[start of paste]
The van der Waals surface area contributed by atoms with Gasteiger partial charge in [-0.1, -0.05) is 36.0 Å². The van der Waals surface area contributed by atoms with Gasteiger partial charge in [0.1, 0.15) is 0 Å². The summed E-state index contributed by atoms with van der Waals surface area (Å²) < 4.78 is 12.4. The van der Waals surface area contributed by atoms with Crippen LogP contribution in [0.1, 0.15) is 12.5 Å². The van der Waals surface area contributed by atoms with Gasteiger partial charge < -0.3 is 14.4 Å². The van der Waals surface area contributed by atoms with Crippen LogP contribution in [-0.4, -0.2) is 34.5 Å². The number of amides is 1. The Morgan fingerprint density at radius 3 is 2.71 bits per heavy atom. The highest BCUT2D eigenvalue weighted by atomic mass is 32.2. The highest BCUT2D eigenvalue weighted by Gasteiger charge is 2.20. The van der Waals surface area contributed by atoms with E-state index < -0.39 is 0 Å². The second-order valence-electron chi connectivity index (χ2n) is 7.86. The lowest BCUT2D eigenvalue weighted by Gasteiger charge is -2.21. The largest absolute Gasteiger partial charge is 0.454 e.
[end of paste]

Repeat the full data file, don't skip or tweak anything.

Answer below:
The van der Waals surface area contributed by atoms with Gasteiger partial charge in [-0.1, -0.05) is 36.0 Å². The van der Waals surface area contributed by atoms with Gasteiger partial charge in [0.1, 0.15) is 0 Å². The summed E-state index contributed by atoms with van der Waals surface area (Å²) < 4.78 is 12.4. The van der Waals surface area contributed by atoms with Crippen LogP contribution in [0.1, 0.15) is 12.5 Å². The van der Waals surface area contributed by atoms with Gasteiger partial charge < -0.3 is 14.4 Å². The van der Waals surface area contributed by atoms with Crippen LogP contribution in [-0.4, -0.2) is 34.5 Å². The number of amides is 1. The Morgan fingerprint density at radius 3 is 2.71 bits per heavy atom. The highest BCUT2D eigenvalue weighted by atomic mass is 32.2. The highest BCUT2D eigenvalue weighted by Gasteiger charge is 2.20. The van der Waals surface area contributed by atoms with E-state index < -0.39 is 0 Å². The second-order valence-electron chi connectivity index (χ2n) is 7.86. The lowest BCUT2D eigenvalue weighted by Gasteiger charge is -2.21. The largest absolute Gasteiger partial charge is 0.454 e.